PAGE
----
Intel® MAX® 10 Clocking and PLL User Guide

ID 683047
Date 12/26/2023
Document Table of Contents

2.3.6. PLL Control Signals

You can use the following three signals to observe and control the PLL operation and resynchronization.


Use the pfdena signal to maintain the last locked frequency so that your system has time to store its current settings before shutting down.

The pfdena signal controls the PFD output with a programmable gate. The PFD circuit is enabled by default. When the PFD circuit is disabled, the PLL output does not depend on the input clock, and tends to drift outside of the lock window.


The areset signal is the reset or resynchronization input for each PLL. The device input pins or internal logic can drive these input signals.

When you assert the areset signal, the PLL counters reset, clearing the PLL output and placing the PLL out of lock. The VCO is then set back to its nominal setting. When the areset signal is deasserted, the PLL resynchronizes to its input as it relocks.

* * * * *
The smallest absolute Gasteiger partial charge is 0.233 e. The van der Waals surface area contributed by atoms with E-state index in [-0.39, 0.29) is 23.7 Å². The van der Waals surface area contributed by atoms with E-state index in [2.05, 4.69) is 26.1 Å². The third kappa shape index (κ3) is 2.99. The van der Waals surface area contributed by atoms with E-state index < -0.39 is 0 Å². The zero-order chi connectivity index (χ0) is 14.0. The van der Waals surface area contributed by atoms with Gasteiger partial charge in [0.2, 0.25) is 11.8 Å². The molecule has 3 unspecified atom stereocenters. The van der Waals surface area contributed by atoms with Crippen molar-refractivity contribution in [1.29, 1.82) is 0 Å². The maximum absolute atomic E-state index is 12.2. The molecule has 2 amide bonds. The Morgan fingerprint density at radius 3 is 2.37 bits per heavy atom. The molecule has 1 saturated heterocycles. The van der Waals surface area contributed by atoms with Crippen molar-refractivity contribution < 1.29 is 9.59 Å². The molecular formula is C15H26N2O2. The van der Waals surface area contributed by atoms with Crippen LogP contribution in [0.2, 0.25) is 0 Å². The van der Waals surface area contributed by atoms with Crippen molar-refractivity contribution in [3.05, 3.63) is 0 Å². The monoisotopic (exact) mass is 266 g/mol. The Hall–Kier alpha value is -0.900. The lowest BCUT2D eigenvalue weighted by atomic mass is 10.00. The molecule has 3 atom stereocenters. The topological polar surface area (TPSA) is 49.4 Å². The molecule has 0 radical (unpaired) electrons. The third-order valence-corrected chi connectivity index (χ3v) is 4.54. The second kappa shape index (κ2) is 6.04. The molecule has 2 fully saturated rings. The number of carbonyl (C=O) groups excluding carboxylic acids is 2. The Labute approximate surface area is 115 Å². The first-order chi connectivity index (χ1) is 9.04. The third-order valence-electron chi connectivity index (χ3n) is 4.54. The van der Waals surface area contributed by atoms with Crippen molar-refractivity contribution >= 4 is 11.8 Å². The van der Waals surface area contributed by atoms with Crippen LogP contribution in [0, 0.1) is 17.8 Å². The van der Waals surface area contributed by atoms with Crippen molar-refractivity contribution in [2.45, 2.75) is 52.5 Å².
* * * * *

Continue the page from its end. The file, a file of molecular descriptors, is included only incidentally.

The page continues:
The assertion of the areset signal does not disable the VCO, but instead resets the VCO to its nominal value. The only time that the VCO is completely disabled is when you do not have a PLL instantiated in your design.


The locked output indicates that the PLL has locked onto the reference clock and the PLL clock outputs are operating at the desired phase and frequency set in the Avalon ALTPLL Intel® FPGA IP parameter editor.

Intel recommends using the areset and locked signals in your designs to control and observe the status of your PLL. This implementation is illustrated in the following figure.

Figure 11. locked Signal Implementation
Note: If you use the Signal Tap logic analyzer tool to probe the locked signal before the D flip-flop, the locked signal goes low only when areset is deasserted. If the areset signal is not enabled, the extra logic is not implemented in the Avalon ALTPLL Intel® FPGA IP.